The continuing debate around school vouchers can be summed up in one word this fall: California.
A state-wide referendum Nov. 2 will decide the fate of a constitutional amendment that would give California parents state-funded vouchers to send their children to private schools, including religious schools.
The repercussions of the vote will extend far beyond California’s borders. California is not only the nation’s most populous state, but it has traditionally been viewed as a bellwether in education trends. The voucher referendum is thus being closely watched to determine popular support for what is the most controversial issue in education today.
Referendum supporters admit that they face an uphill battle. Some of the problems are that the referendum includes both non-sectarian and religious schools, has few accountability measures, and would immediately drain needed money from public schools. These have undercut support among people who might, if there were a more carefully constructed referendum, support vouchers.
Under the California proposal, often referred to as Proposition 174, students would be given a voucher worth half of the average spending per public school pupil — or roughly $2,600 per voucher — to attend any private or religious school. Many critics contend the voucher is little more than subsidy to help middle-class parents pay for private schools, since the average tuition for private schools in California is $7,000 a year.
Just about any school that can recruit 25 or more children is eligible to receive vouchers. The private schools would not be required to hire certified teachers, nor would they be required to educate children with special needs. Further, the private schools would be able to discriminate against potential students on the basis of religion, gender, family income, IQ test scores, or physical disabilities. One of the few restrictions is that a school may not discriminate on the basis of race, ethnicity, color or national origin; nor may the schools teach “hatred” of any person based on race, ethnicity, color, national origin, religion, or gender.
The voucher funds would come out of money currently set aside for the funding of public schools. (Under a 1988 measure, California has a “minimum funding guarantee” for public schools.) Thus the referendum has immediate financial repercussions.
There are currently about 550,000 private school students in California. Even if no new children enter private schools, money immediately would be siphoned off from public education to help pay for many of those attending private schools. Voucher opponents estimate that if the referendum
passes, public schools instantly would lose about $2.6 billion, or 10% of their funding. Under the referendum, private school students would not only receive the $2,600 voucher, but an additional $2,600 would be taken from the state’s minimum funding guarantee and put into the state’s general funds.
Due to the specific complexities of California’s funding of schools, the potential fiscal nightmare would be even worse when public school students transfer to private schools. If one million students were to leave the public schools, there would be a 20% drop in current public school enrollment. Yet, according to the National Education Association, those public schools would have their funding cut by about 50%.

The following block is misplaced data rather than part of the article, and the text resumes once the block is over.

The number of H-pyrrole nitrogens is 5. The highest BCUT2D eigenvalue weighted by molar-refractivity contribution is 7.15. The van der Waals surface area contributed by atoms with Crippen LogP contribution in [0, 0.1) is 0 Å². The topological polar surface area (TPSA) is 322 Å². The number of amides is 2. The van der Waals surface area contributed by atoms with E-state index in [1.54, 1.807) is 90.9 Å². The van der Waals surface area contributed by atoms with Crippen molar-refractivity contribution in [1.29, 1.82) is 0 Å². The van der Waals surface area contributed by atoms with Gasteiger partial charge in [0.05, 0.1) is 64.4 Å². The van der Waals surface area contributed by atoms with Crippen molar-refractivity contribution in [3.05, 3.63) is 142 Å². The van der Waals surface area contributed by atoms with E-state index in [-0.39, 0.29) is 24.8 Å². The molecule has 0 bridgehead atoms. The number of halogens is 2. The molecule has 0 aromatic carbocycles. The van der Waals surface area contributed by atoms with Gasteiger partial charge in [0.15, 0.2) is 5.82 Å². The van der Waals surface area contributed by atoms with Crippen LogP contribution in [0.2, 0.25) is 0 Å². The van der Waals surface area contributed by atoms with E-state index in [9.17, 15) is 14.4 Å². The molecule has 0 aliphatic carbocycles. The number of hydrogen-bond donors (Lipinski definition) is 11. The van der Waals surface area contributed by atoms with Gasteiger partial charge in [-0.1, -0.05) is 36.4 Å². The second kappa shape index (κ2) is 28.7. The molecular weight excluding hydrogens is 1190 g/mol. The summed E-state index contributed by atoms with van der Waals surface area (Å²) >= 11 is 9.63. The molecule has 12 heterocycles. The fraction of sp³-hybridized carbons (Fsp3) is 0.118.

Critics of the referendum note that such a drop in funding would devastate a public school system already reeling from budget cuts that have led to increased class sizes, shortages of textbooks and supplies, and teacher layoffs and pay cuts in the state. Critics convincingly argue that one of the referendum’s key goals is to legitimize the further defunding of public education.
Referendum supporters themselves have promoted the financial benefits of the initiative. “With 1.8 million new students expected to enter the system over the next eight years, Proposition 174 will be as necessary fiscally as it is educationally,” according to a fact sheet from the pro-voucher group, Yes on 174.
If voters approve the referendum, California would be the first state in the history of this country to institute a state-wide school voucher program. The only existing private school voucher “choice” plan was established in Milwaukee in 1990. Under the proposal, roughly 1,000 low-income students are eligible to receive approximately $2,700 in state funds to attend those private, non-sectarian schools taking part in the program.
The growing fascination with school “choice” proposals naturally follows from the ideology of the Reagan era. Among other characteristics, that era was defined by a flight from public responsibility for social problems, whether poverty, jobs, or homelessness, and a reliance on private enterprise and the marketplace to try to solve such social ills. The push for school vouchers brings this philosophy to the crisis facing public schools.
Unlike health care, housing or jobs, however, public education has historically been viewed in this country as a public responsibility. Equal access to education, while often denied in practice, has traditionally been espoused as an ideal necessary to ensure a well-educated, responsible citizenry.
The concept of publicly funded vouchers for private schools essentially rejects that approach. Education, rather than a public institution accountable to and serving the needs of society at large, becomes the individual concern of individual parents.
Equal access for all is rejected in favor of the best access that money can buy. If some parents have more money than others to buy a better education for their children, then so be it.
The vote in California, therefore, is far more than a state-wide referendum on whether parents want more choices for their children. Fundamentally, it is part of a national battle over the extent to which education will survive as a public institution and responsibility.